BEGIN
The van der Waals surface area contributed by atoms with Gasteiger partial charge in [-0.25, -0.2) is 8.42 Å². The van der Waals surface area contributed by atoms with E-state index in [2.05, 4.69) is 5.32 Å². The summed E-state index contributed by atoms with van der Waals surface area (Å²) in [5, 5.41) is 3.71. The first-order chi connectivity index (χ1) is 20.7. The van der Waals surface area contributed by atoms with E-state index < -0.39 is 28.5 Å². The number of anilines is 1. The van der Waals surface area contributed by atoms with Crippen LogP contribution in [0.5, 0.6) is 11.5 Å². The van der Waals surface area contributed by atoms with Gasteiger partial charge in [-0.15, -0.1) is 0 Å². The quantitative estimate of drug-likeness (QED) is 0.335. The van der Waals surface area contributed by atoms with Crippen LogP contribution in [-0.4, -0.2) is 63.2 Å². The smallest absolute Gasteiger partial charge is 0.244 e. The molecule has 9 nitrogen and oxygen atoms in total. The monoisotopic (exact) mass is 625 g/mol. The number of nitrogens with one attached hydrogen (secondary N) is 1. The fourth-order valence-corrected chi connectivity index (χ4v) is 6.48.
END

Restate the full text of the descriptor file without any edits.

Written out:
The van der Waals surface area contributed by atoms with Gasteiger partial charge in [-0.25, -0.2) is 8.42 Å². The van der Waals surface area contributed by atoms with E-state index in [2.05, 4.69) is 5.32 Å². The summed E-state index contributed by atoms with van der Waals surface area (Å²) in [5, 5.41) is 3.71. The first-order chi connectivity index (χ1) is 20.7. The van der Waals surface area contributed by atoms with E-state index < -0.39 is 28.5 Å². The number of anilines is 1. The van der Waals surface area contributed by atoms with Crippen LogP contribution in [0.5, 0.6) is 11.5 Å². The van der Waals surface area contributed by atoms with Gasteiger partial charge in [-0.15, -0.1) is 0 Å². The quantitative estimate of drug-likeness (QED) is 0.335. The van der Waals surface area contributed by atoms with Crippen LogP contribution in [-0.4, -0.2) is 63.2 Å². The smallest absolute Gasteiger partial charge is 0.244 e. The molecule has 9 nitrogen and oxygen atoms in total. The monoisotopic (exact) mass is 625 g/mol. The number of nitrogens with one attached hydrogen (secondary N) is 1. The fourth-order valence-corrected chi connectivity index (χ4v) is 6.48.